10 September 1999


WITH many years of experience with sheep tags, Richard Webber of Exmoor-based Shearwell Data urges producers to follow manufacturers instructions for inserting eartags.

"We find most of those who complain about losing eartags are not putting them in right in the first place," he says.

"Norwegian research has shown the top part of the ear is 25% stronger than the bottom part. Therefore, we recommend aluminium tags go in the top half, while two-piece tags go between the two cartilages in the ear and about one-third of the ear length away from the head."

When sheep are not being tagged until summer/early autumn plastic tags are preferable because in warm weather they cause less irritation and stress to the lambs than steel or aluminium tags, says Mr Webber.

But if lambs are tagged within a few days of birth metal tags are equally suitable.

A recent abattoir survey of sheeps ears concluded that metal tags caused problems, but did not include any observations on aluminium tags.

He had not found these problems with aluminium tags. Applied correctly and within a few days of birth few were lost, he claims.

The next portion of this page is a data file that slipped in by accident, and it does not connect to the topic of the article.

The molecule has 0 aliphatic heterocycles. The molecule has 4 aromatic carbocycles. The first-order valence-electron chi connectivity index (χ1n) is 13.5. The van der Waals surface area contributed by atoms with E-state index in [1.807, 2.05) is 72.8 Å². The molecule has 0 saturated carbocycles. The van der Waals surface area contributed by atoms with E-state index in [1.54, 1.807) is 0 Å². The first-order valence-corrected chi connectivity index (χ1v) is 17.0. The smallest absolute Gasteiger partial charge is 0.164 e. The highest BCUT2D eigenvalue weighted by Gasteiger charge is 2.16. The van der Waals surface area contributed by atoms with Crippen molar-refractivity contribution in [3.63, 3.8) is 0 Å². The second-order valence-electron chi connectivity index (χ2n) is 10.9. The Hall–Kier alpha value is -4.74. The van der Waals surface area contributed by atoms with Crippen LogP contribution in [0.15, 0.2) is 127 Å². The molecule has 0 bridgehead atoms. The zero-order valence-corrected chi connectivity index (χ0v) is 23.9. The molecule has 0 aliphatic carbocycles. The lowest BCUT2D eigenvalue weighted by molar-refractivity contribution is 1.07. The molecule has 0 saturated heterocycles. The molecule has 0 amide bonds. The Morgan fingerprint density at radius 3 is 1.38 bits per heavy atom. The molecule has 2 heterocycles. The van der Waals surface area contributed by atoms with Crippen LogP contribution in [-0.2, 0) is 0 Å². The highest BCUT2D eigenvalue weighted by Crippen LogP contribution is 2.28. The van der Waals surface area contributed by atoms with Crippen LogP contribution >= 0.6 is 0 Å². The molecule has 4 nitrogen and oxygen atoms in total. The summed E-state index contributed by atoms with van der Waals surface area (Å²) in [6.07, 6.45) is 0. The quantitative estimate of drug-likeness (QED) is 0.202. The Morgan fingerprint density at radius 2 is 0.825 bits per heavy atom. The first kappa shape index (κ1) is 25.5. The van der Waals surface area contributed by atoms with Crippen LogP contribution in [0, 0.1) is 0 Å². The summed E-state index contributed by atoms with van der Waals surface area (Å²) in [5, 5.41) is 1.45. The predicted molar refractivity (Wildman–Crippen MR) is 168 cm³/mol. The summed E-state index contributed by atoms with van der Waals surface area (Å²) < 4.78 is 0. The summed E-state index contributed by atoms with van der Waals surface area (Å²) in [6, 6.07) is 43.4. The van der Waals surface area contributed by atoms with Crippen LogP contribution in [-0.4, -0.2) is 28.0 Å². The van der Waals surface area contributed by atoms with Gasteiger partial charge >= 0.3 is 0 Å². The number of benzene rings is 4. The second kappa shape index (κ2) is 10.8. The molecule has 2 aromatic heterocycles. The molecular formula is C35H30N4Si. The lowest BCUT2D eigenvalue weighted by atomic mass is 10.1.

From his large scale field trials on electronic ID systems, Mr Webber has found the most reliable system is a bolus. None have been lost and they are proving easier to read automatically when the animals are on the move. Implanted microchips have shown a 4% loss rate, which is similar to eartags.

But boluses are more expensive than implants – costing £3 each – which means they are hard to justify commercially unless they can be recycled. Mr Webbers company and an abattoir have shown that microchip implants can be recovered and recycled many times, with consequent reductions in cost each time. &#42

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